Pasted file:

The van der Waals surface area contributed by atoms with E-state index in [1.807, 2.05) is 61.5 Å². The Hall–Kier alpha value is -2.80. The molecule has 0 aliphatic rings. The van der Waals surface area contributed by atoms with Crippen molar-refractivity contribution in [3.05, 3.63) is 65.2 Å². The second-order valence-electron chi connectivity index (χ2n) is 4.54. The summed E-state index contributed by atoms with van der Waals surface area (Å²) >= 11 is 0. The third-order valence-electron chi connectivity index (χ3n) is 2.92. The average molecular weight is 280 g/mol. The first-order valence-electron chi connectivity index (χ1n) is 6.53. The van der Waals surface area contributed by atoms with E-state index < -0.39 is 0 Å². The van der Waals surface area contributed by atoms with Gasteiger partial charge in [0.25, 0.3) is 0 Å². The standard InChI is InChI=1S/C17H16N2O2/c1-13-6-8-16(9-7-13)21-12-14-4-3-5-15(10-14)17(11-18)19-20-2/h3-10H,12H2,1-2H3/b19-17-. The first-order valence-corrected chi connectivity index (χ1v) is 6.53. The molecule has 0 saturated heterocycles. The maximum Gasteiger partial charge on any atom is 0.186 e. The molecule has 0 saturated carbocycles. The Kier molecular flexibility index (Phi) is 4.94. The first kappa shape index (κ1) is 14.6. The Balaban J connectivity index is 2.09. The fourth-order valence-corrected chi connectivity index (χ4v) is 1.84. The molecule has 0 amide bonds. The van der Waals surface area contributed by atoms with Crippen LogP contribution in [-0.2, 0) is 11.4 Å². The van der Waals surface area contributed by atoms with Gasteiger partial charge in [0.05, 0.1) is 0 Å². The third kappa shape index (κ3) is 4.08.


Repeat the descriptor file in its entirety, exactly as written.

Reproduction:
The van der Waals surface area contributed by atoms with E-state index in [1.807, 2.05) is 61.5 Å². The Hall–Kier alpha value is -2.80. The molecule has 0 aliphatic rings. The van der Waals surface area contributed by atoms with Crippen molar-refractivity contribution in [3.05, 3.63) is 65.2 Å². The second-order valence-electron chi connectivity index (χ2n) is 4.54. The summed E-state index contributed by atoms with van der Waals surface area (Å²) >= 11 is 0. The third-order valence-electron chi connectivity index (χ3n) is 2.92. The average molecular weight is 280 g/mol. The first-order valence-electron chi connectivity index (χ1n) is 6.53. The van der Waals surface area contributed by atoms with E-state index < -0.39 is 0 Å². The van der Waals surface area contributed by atoms with Gasteiger partial charge in [0.25, 0.3) is 0 Å². The standard InChI is InChI=1S/C17H16N2O2/c1-13-6-8-16(9-7-13)21-12-14-4-3-5-15(10-14)17(11-18)19-20-2/h3-10H,12H2,1-2H3/b19-17-. The first-order valence-corrected chi connectivity index (χ1v) is 6.53. The molecule has 0 saturated heterocycles. The maximum Gasteiger partial charge on any atom is 0.186 e. The molecule has 0 saturated carbocycles. The Kier molecular flexibility index (Phi) is 4.94. The first kappa shape index (κ1) is 14.6. The Balaban J connectivity index is 2.09. The fourth-order valence-corrected chi connectivity index (χ4v) is 1.84. The molecule has 0 amide bonds. The van der Waals surface area contributed by atoms with Crippen LogP contribution in [-0.2, 0) is 11.4 Å². The van der Waals surface area contributed by atoms with Gasteiger partial charge in [0.05, 0.1) is 0 Å². The third kappa shape index (κ3) is 4.08.